132 -Triggers and Cravings
Counselor Toolbox

 
 
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Triggers and Cravings

CEUs are available on demand for this podcast at https://www.allceus.com/member/cart/index/product/id/19/c/

Dr. Dawn-Elise Snipes PhD, LPC-MHSP, LMHC
Executive Director, AllCEUs.com
Objectives
~    Define a trigger
~    Discuss the function of triggers
~    Explore triggers for mental health symptoms
~    Explore how triggers lead to cravings and obsessive thinking
~    Explore the concept of stimulus generalization

What is a trigger
~    Physical or cognitive stimulus
~    Which causes a physical or cognitive reaction
~    To either repeat (pleasure) or avoid (pain) the stimulus
~    Any pleasurable stimulus is associated with elevated dopamine levels
~    Any painful or distressing stimuli trigger the fight or flight reaction
What is a Trigger
~    The same trigger can be positive or negative depending on the:
~    Frequency of the reinforcement/punishment
~    Intensity of the reinforcement/punishment

Goals
~    Trigger
~    Competing response (IMPROVE, ACCEPTS)
~    Eliminate/counter condition trigger
~    Approaches
~    Continue the chain:
~     Trigger Depression  Coping Skills (competing response)
~    Break the chain
~    Eliminate the trigger (cognitive distortions, low self-esteem)
~    Eliminate the negative aspects of the trigger (bridge, Kenny, source of resentment or determination)

Unconditioned triggers
~    Purpose: Generally survival
~    Sight—bright sun, something (ball, fist) headed to your face, inability to access caregiver
~    Sound—loud noise, heartbeat
~    Smell—pleasant, noxious
~    Touch— pain, temperature, hugs
~    Taste— Pleasant or noxious
Conditioned Triggers
~    Conditioned triggers are things that in themselves have no meaning to the person.
~    Sight— Bottle, Snow
~    Sound—Music, Sirens
~    Smell—Smoke, Brownies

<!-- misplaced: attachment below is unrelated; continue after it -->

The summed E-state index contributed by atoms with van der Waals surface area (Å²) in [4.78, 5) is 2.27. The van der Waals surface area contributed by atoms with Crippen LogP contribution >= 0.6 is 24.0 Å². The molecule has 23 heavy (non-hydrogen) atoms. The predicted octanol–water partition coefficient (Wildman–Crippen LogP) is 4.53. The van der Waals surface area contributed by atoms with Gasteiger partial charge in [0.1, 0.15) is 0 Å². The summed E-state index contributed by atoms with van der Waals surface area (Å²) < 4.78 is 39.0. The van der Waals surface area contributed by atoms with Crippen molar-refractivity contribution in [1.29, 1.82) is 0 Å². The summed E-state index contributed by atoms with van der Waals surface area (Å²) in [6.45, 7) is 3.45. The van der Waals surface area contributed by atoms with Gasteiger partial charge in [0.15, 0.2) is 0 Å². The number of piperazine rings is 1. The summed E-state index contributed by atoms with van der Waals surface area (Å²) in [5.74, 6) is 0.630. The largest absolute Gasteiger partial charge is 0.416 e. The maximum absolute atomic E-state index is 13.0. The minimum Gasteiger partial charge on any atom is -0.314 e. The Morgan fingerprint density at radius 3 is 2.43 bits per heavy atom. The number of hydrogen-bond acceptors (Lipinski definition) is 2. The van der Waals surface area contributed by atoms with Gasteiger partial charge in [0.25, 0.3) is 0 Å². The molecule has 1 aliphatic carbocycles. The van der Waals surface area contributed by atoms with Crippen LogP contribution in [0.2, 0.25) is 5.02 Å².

~    Touch— Hot stove, wool sweater
~    Taste— Coffee, Reeses ice cream
~    Thought– Lice, Thanksgiving

Where do they come from?
~    Learned
~    Experience (Trial and error)
~    Positive/Reward:
~    Brownies  Positive feelings
~    Get good sleep  More energy, better mood
~    Negative:
~    Brownies  Blood sugar crash and upset stomach
~    Getting good sleep  Less time with friends
Where do they come from?
~    Learned
~    Observation
~    Positive/Rewarding
~    Dad drinks after a hard day  gets less angry
~    Dad exercises after a hard day  gets less angry
~    Negative/Punishing
~    Dad drinks after a hard day  gets a hangover, grumpy the next day
~    Dad exercises after a hard day  cant move tomorrow and cranky

Where do they come from?
~    Learned
~    Education
~    Positive:
~    Mindfulness increases awareness and reduces stress
~    Sunlight increases vitamin D and improves mood
~    Negative:
~    Mindfulness is exasperating with monkey mind
~    Sunlight increases chances of skin cancer

Trigger to Obsession/Compulsion
~    Trigger
~    Pleasure—I really want to do that again because it makes me happy or eliminates pain
~    Smell brownies cant wait for them to be done
~    New relationship & cant wait to see them again
~    Gambling can’t wait to get that big win again
~    Trigger actual or memory of pain/distress hopelessness, helplessness  intensification of depression/anxiety/anger or escape
Why Do I Care